One funny thing to see before the game was the two submariner pitchers (David Berg and Corbin Hoffner) playing catch with each other. Both pitchers throw "submarine" even when they play catch, and it's kind of mesmerizing to watch, even for the other players.
CUBSTER: One of the points of emphasis at "basic" Instructs this year was teaching the position players the art of baserunning and base-stealing, like getting a good primary and seconday lead, reading the pitcher, cutting bases sharply, and different ways to slide to maximize the baserunner's chance to arrive safely.
Brooksbaseball.net has some interesting stats/graphs on pitch and strike zones and you can dial up individual games/pitchers. I'd love to see some comments from readers who can interpret this better than I can. I thought the Ump was really inconsistent with a very wide zone. Does this info seem to match up with my eyeball perception? Also, looking at the graphs, Lackey was not throwing as many pitches below the K-zone (certainly more above) while Lester was clearly getting his pitches down and not many above.
As I was fearing in my post yesterday, Maddon keeps trotting Strop out against the Redbirds and he constantly fails. I understand the psychology behind this, but in a series where there is a finite lock on who moves on, why does he keep riding the wrong horse?
AZ Phil: Agree, this must have been a really fun game to watch. There was a lot of base stealing going on. Are the pitchers not holding runners or is the catching still a work in progress?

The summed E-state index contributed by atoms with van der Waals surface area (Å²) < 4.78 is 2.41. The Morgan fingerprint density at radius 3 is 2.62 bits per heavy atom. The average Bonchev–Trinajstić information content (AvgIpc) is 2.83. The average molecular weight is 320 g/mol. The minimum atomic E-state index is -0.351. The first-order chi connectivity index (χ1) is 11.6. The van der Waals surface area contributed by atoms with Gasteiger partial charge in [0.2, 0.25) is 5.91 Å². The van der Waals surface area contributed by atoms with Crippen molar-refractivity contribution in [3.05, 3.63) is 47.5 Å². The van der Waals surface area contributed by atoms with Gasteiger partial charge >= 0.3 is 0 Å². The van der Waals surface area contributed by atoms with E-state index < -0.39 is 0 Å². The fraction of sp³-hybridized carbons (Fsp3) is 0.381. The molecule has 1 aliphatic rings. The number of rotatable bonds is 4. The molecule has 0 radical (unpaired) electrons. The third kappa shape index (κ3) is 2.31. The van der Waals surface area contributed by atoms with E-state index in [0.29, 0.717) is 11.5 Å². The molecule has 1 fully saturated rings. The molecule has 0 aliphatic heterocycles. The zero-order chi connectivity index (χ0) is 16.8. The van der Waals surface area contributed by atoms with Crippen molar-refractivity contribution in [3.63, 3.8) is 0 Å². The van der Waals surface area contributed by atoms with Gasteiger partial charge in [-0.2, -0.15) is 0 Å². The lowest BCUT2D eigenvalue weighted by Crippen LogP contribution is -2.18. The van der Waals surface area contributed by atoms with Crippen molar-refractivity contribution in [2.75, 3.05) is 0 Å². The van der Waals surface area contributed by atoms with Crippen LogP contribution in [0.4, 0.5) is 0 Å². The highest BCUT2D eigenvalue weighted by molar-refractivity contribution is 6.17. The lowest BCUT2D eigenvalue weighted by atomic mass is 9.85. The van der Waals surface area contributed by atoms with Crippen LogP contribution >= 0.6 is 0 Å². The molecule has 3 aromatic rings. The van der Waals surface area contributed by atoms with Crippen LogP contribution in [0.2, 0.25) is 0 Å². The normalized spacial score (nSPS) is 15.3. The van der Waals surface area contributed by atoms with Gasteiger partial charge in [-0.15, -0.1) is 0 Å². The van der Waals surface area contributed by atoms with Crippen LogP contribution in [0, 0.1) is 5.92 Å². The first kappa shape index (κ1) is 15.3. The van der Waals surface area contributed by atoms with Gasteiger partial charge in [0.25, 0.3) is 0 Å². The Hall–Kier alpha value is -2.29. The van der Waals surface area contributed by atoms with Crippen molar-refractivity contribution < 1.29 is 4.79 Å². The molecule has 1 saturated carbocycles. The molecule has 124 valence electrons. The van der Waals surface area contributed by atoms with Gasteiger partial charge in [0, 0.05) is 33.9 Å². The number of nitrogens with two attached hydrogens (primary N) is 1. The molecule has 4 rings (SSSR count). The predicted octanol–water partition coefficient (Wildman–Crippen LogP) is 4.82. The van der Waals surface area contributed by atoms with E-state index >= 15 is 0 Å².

Cuzzi has long been known as having the biggest strike zone among all umpires.
AZ Phil, give me a scouting report on Chris Pieters since he has become a 1B/OF.
I think it's probably hard to adjust to an ump's zone mid-game, as least for hitters. Pitchers can locate to an ump's zone, but hitters have minimal time to react.
But, whatever. Umps are going to miss calls. Let's beat up on the non-Lackey starters.
Watched a little of Mets-Dodgers.
Jason deGrom -- oh, my.
Cubs 3-4-5 hitters are 0-21 so far in the post-season.
Let's change that in a big effin' way tomorrow, boys.
Considering how players reacted it seemed pretty accurate high and wide (to righties), but not so accurate low and in. I thought the strike zone by the ump was awful, but it was consistent and the Cubs never adjusted.
Rizzo and Bryant need to have good at bats. They are really looking outclassed in these two games.
that game sounds fun as hell.
I was just wondering the same thing. I'd rather not see it at all. If it's inaccurate, it's a bad viewer experience. If it's accurate, it shows some shitty calling by the umpire.